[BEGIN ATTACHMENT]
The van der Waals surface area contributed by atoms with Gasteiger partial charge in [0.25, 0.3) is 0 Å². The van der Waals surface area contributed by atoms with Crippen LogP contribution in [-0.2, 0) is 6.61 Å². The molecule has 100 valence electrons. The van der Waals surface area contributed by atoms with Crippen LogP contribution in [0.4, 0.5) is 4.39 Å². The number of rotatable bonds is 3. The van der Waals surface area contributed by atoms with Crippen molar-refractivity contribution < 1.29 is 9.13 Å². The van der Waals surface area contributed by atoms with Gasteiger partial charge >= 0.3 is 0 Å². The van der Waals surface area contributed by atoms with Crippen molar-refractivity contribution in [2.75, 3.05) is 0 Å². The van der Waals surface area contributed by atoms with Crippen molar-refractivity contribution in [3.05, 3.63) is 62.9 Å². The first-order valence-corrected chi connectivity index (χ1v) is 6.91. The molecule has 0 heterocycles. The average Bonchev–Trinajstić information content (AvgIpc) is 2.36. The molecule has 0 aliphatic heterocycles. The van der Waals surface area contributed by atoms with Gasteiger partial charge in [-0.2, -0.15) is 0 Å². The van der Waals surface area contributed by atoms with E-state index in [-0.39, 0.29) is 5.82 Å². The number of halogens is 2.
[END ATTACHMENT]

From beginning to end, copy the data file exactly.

The van der Waals surface area contributed by atoms with Gasteiger partial charge in [0.25, 0.3) is 0 Å². The van der Waals surface area contributed by atoms with Crippen LogP contribution in [-0.2, 0) is 6.61 Å². The molecule has 100 valence electrons. The van der Waals surface area contributed by atoms with Crippen LogP contribution in [0.4, 0.5) is 4.39 Å². The number of rotatable bonds is 3. The van der Waals surface area contributed by atoms with Crippen molar-refractivity contribution < 1.29 is 9.13 Å². The van der Waals surface area contributed by atoms with Gasteiger partial charge >= 0.3 is 0 Å². The van der Waals surface area contributed by atoms with Crippen molar-refractivity contribution in [2.75, 3.05) is 0 Å². The van der Waals surface area contributed by atoms with Crippen molar-refractivity contribution in [3.05, 3.63) is 62.9 Å². The first-order valence-corrected chi connectivity index (χ1v) is 6.91. The molecule has 0 heterocycles. The average Bonchev–Trinajstić information content (AvgIpc) is 2.36. The molecule has 0 aliphatic heterocycles. The van der Waals surface area contributed by atoms with Gasteiger partial charge in [-0.2, -0.15) is 0 Å². The van der Waals surface area contributed by atoms with E-state index in [-0.39, 0.29) is 5.82 Å². The number of halogens is 2.